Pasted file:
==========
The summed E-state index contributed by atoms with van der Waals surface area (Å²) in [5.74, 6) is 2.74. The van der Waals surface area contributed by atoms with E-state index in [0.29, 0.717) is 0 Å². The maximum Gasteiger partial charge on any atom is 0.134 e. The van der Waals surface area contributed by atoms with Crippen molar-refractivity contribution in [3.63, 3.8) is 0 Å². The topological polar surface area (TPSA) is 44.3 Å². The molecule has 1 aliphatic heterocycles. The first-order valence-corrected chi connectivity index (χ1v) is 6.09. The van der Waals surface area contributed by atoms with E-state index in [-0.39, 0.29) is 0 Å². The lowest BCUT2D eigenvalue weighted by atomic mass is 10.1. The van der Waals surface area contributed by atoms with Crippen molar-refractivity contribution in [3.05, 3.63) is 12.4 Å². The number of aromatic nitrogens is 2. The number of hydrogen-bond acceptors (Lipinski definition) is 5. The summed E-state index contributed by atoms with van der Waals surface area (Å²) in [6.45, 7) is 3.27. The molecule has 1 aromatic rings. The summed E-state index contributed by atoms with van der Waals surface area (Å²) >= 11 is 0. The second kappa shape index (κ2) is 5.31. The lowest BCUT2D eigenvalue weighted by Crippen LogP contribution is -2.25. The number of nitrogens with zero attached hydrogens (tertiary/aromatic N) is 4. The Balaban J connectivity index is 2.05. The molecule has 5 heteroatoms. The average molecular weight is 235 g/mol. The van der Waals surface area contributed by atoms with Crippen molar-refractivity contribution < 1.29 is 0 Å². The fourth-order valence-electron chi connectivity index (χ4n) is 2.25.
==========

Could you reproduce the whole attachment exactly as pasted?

The summed E-state index contributed by atoms with van der Waals surface area (Å²) in [5.74, 6) is 2.74. The van der Waals surface area contributed by atoms with E-state index in [0.29, 0.717) is 0 Å². The maximum Gasteiger partial charge on any atom is 0.134 e. The van der Waals surface area contributed by atoms with Crippen molar-refractivity contribution in [3.63, 3.8) is 0 Å². The topological polar surface area (TPSA) is 44.3 Å². The molecule has 1 aliphatic heterocycles. The first-order valence-corrected chi connectivity index (χ1v) is 6.09. The van der Waals surface area contributed by atoms with E-state index in [-0.39, 0.29) is 0 Å². The lowest BCUT2D eigenvalue weighted by atomic mass is 10.1. The van der Waals surface area contributed by atoms with Crippen molar-refractivity contribution in [3.05, 3.63) is 12.4 Å². The number of aromatic nitrogens is 2. The number of hydrogen-bond acceptors (Lipinski definition) is 5. The summed E-state index contributed by atoms with van der Waals surface area (Å²) in [6.45, 7) is 3.27. The molecule has 1 aromatic rings. The summed E-state index contributed by atoms with van der Waals surface area (Å²) >= 11 is 0. The second kappa shape index (κ2) is 5.31. The lowest BCUT2D eigenvalue weighted by Crippen LogP contribution is -2.25. The number of nitrogens with zero attached hydrogens (tertiary/aromatic N) is 4. The Balaban J connectivity index is 2.05. The molecule has 5 heteroatoms. The average molecular weight is 235 g/mol. The van der Waals surface area contributed by atoms with Crippen molar-refractivity contribution < 1.29 is 0 Å². The fourth-order valence-electron chi connectivity index (χ4n) is 2.25.